How I fell in love with Hearthstone

I never had that much experience playing card games growing up. Well, over 20 years ago, I remember playing a lot of Quests of the Round Table with friends. It was a King Arthur/Camelot based card game for 2-4 players. I had a grand old time, and I recall we modified the rules sometimes to suit our needs, as a bunch of 5-year-olds are wont to do. The feel of cards in your fingers; the excitement of drawing a high-impact card, peering at your opponent over your hand. Combining monsters, weapons and heroes in battle –it was all a great way to have fun and pass the time.

It wouldn’t be until about 15 years later that I played card games again. A good buddy of mine started introducing me to Magic: The Gathering. I remember learning it was a bit tricky, but I had a good time. Sadly, he moved away later, so I never continued playing.

Quests of the Round Table. Good times as a kid.

Quests of the Round Table. Good times as a kid.

Cue Blizzard’s Hearthstone, which was released in early 2014. I follow game news, so of course I was aware of the game’s existence but, though I had it downloaded and installed, and meant to make a “hearthstone impressions” video for the MGC YouTube channel, never got around to it. So many other games were dominating my time it just passed my radar.

Towards the end of 2014, I finally opened up Hearthstone. The welcoming tavern owner and the infectiously cheerful music were quick to pull me in. The tutorial did a good job of introducing me to the mechanics and I was soon on my way, attempting to blast people with Jaina’s spells and enjoying the card draw power of Warlocks. 

An experienced friend helped me craft some initial useful cards, such as the Abusive Sergeant which is a great card for a lot of play styles, and I was soon flooding the board with Zoolock and continually adjusting my Mage decks to see what worked. The “easy to learn, hard to master” aspect of the game was enticing and kept me playing and learning.

While the RNG can be extremely frustrating sometimes, I have learned to work around it as much as possible by making consistent decks. The thrill of drawing a great or much-needed card is still present, as is the excitement of playing it. While you can’t slap it down and grin at your friend (or opponent) in triumph the way you could at a table, many cards have amusing quips or special effects when played. Of course there will be games where either player will lose due to sheer bad luck, but overall the cards you put in your deck and the plays you make will determine the match’s outcome.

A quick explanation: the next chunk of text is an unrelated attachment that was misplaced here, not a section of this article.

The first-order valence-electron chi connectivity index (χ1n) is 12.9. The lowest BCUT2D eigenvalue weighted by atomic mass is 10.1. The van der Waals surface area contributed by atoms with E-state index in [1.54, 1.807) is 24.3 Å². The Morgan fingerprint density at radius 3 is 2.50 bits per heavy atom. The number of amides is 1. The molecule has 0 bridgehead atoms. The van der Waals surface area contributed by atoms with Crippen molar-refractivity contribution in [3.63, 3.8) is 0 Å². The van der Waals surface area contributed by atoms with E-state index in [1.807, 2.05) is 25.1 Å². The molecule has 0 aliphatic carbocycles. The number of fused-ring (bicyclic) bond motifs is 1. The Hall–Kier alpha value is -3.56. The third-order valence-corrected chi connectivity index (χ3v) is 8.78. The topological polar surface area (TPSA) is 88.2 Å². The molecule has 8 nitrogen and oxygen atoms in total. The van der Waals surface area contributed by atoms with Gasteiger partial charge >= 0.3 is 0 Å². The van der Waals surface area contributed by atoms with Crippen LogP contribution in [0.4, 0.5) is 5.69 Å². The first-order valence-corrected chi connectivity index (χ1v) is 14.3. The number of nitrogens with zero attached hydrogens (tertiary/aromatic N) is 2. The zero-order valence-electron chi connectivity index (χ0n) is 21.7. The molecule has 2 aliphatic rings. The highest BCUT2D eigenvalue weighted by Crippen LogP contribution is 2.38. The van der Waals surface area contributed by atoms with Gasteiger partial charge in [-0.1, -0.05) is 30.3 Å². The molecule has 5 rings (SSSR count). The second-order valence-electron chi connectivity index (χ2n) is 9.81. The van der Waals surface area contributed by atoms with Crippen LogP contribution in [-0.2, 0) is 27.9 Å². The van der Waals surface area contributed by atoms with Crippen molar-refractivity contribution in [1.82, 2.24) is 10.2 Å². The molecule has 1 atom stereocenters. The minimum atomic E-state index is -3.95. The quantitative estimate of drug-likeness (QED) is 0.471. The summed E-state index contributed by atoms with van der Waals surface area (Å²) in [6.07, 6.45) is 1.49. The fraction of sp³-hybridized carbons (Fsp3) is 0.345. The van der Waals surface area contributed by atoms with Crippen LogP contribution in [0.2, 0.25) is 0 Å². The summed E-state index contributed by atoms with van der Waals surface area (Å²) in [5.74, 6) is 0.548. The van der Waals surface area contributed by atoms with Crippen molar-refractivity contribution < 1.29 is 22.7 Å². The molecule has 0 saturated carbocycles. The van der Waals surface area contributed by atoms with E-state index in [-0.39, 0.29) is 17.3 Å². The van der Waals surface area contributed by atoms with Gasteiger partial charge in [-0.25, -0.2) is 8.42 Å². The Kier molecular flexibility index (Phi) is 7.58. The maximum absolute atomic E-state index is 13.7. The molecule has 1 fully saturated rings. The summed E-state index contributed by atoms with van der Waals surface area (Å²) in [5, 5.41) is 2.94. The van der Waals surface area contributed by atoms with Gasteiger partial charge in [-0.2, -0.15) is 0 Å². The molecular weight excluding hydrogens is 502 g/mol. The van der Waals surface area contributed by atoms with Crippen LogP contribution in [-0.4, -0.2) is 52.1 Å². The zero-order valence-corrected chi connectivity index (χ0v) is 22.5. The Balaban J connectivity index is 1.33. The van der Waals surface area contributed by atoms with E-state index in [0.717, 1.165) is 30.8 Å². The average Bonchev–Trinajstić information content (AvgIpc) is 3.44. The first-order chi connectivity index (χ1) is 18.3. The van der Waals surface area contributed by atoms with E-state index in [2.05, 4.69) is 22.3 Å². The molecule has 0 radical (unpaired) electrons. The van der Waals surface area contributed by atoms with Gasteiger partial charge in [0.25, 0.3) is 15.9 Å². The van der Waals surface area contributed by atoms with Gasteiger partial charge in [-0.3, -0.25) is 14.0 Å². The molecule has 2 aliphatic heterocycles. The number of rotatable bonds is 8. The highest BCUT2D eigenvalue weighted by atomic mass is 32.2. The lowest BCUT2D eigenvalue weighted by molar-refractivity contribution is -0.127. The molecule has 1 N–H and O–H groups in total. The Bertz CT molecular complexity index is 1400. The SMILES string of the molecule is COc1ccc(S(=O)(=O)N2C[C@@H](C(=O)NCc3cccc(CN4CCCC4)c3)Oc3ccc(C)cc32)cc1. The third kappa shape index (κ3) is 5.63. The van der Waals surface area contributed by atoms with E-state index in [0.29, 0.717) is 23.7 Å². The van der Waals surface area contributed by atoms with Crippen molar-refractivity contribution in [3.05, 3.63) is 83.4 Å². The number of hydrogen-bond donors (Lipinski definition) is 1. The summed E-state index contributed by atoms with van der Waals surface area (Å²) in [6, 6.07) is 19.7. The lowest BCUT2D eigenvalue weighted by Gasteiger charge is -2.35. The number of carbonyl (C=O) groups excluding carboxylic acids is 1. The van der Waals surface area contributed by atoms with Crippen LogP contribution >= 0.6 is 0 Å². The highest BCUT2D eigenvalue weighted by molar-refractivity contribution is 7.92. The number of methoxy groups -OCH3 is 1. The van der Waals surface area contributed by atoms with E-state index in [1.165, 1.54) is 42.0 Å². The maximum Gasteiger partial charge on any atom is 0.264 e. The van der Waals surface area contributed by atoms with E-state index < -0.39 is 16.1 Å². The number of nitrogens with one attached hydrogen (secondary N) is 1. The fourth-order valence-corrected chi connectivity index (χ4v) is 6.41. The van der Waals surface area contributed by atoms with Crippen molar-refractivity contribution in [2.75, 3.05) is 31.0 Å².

Another thing I love about Hearthstone is just how quick it is to play. Only have 10 or 15 minutes? Maybe on a work break or just need your “game fix”? An average match of Hearthstone takes about 10 minutes, sometimes less. After sinking thousands of hours into MOBAs which normally demand much more of your time per match, Hearthstone is very refreshing. And even if you have to abandon a match, it’s not a big deal. Just hit that concede button and be on your way. You aren’t affecting anyone like you would in a team-based game, which makes having to walk away from it guilt-free.

While it’s easy to lookup what is known as constructed decks online, you can also just have fun making decks yourself. I tinkered around with making a 100% stealth minion deck for Rogue and pissed people off because they could never target my minions unless they attacked. These sort of cheese decks won’t let you climb past a certain point in ranked mode, but they aren’t meant to. They are meant to be silly and fun, and succeed in doing so. If you don’t want to risk your precious ranks in the ladder, you can always hop into Casual mode and try whatever you want without being penalized for losing. 

You can also, of course, spectate or challenge your friends. I will often be in my voice server with a few friends as we spectate each other’s games, offering advice or tips. Otherwise we gleefully challenge each other with new decks, or put ourselves in the hands of the RNG gods by hitting “new class” and leave, which will autofill all 30 cards for you. You can even do an arena-style challenge by using the deck-builder which will lets you pick 1 of 3 cards until you have 30. Tavern Brawl adds further options with often crazy brawl rules being implemented.

While Hearthstone (and other digital card games) lack the physical experience of games such as Magic: The Gathering, they do have a lot of built-in convenience. You don’t have to carry cards around with you, and you can play anywhere you have access to a computer or smartphone. Crafting decks is obviously a large part of any card game, and Hearthstone makes that easy. While some people complain about only having nine deck slots, I find this to be plenty. Basically you can carry around nine decks with you at all times, and modify them quickly and easily as you like. Maybe I want to change my Face Hunter to a Midrange, or my Tempo Mage to a Freeze. Card categorization and search makes this all a breeze.

I don’t play Hearthstone every day of the year, but it’s always there when I want it to be, and it’s easy on-demand fun on my computer or in my pocket. That is, perhaps, what I love about it most of all.